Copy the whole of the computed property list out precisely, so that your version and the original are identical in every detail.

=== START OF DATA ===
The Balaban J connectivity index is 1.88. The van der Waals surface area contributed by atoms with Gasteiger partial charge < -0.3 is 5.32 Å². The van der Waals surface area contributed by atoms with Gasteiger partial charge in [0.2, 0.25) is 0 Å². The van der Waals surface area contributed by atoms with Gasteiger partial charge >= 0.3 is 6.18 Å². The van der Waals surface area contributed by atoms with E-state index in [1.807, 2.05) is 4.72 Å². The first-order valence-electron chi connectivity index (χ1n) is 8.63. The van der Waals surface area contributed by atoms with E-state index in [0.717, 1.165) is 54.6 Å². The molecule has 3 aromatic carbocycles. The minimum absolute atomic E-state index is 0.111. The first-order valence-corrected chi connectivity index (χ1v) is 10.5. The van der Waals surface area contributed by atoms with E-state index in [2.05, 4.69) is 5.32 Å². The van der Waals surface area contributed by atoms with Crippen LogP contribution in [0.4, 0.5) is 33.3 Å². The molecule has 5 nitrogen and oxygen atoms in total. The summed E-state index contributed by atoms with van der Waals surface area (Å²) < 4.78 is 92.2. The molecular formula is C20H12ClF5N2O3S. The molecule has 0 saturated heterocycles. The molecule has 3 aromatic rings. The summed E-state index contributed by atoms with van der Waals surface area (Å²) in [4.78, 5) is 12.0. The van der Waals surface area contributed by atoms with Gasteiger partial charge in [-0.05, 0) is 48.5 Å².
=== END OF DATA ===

The Balaban J connectivity index is 1.88. The van der Waals surface area contributed by atoms with Gasteiger partial charge < -0.3 is 5.32 Å². The van der Waals surface area contributed by atoms with Gasteiger partial charge in [0.2, 0.25) is 0 Å². The van der Waals surface area contributed by atoms with Gasteiger partial charge >= 0.3 is 6.18 Å². The van der Waals surface area contributed by atoms with E-state index in [1.807, 2.05) is 4.72 Å². The first-order valence-electron chi connectivity index (χ1n) is 8.63. The van der Waals surface area contributed by atoms with E-state index in [0.717, 1.165) is 54.6 Å². The molecule has 3 aromatic carbocycles. The minimum absolute atomic E-state index is 0.111. The first-order valence-corrected chi connectivity index (χ1v) is 10.5. The van der Waals surface area contributed by atoms with E-state index in [2.05, 4.69) is 5.32 Å². The van der Waals surface area contributed by atoms with Crippen LogP contribution in [0.4, 0.5) is 33.3 Å². The molecule has 5 nitrogen and oxygen atoms in total. The summed E-state index contributed by atoms with van der Waals surface area (Å²) < 4.78 is 92.2. The molecular formula is C20H12ClF5N2O3S. The molecule has 0 saturated heterocycles. The molecule has 3 aromatic rings. The summed E-state index contributed by atoms with van der Waals surface area (Å²) in [4.78, 5) is 12.0. The van der Waals surface area contributed by atoms with Gasteiger partial charge in [-0.05, 0) is 48.5 Å².